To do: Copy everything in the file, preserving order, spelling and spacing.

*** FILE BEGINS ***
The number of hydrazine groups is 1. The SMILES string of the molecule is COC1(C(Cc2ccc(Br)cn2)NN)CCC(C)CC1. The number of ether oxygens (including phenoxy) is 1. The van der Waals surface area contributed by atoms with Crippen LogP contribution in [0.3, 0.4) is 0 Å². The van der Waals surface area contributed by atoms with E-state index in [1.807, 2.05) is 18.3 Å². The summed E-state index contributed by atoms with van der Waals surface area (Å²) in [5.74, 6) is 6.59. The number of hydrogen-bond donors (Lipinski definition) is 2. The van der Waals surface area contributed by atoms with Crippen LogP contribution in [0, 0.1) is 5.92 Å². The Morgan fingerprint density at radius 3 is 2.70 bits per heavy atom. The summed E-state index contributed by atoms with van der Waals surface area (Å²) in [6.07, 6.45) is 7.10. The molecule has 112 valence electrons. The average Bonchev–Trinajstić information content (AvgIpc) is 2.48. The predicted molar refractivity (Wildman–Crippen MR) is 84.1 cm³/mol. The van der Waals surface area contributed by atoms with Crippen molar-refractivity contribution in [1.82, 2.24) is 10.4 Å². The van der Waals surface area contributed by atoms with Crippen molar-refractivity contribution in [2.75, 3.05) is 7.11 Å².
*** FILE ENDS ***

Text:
The number of hydrazine groups is 1. The SMILES string of the molecule is COC1(C(Cc2ccc(Br)cn2)NN)CCC(C)CC1. The number of ether oxygens (including phenoxy) is 1. The van der Waals surface area contributed by atoms with Crippen LogP contribution in [0.3, 0.4) is 0 Å². The van der Waals surface area contributed by atoms with E-state index in [1.807, 2.05) is 18.3 Å². The summed E-state index contributed by atoms with van der Waals surface area (Å²) in [5.74, 6) is 6.59. The number of hydrogen-bond donors (Lipinski definition) is 2. The van der Waals surface area contributed by atoms with Crippen LogP contribution in [0, 0.1) is 5.92 Å². The Morgan fingerprint density at radius 3 is 2.70 bits per heavy atom. The summed E-state index contributed by atoms with van der Waals surface area (Å²) in [6.07, 6.45) is 7.10. The molecule has 112 valence electrons. The average Bonchev–Trinajstić information content (AvgIpc) is 2.48. The predicted molar refractivity (Wildman–Crippen MR) is 84.1 cm³/mol. The van der Waals surface area contributed by atoms with Crippen molar-refractivity contribution in [1.82, 2.24) is 10.4 Å². The van der Waals surface area contributed by atoms with Crippen molar-refractivity contribution in [2.75, 3.05) is 7.11 Å².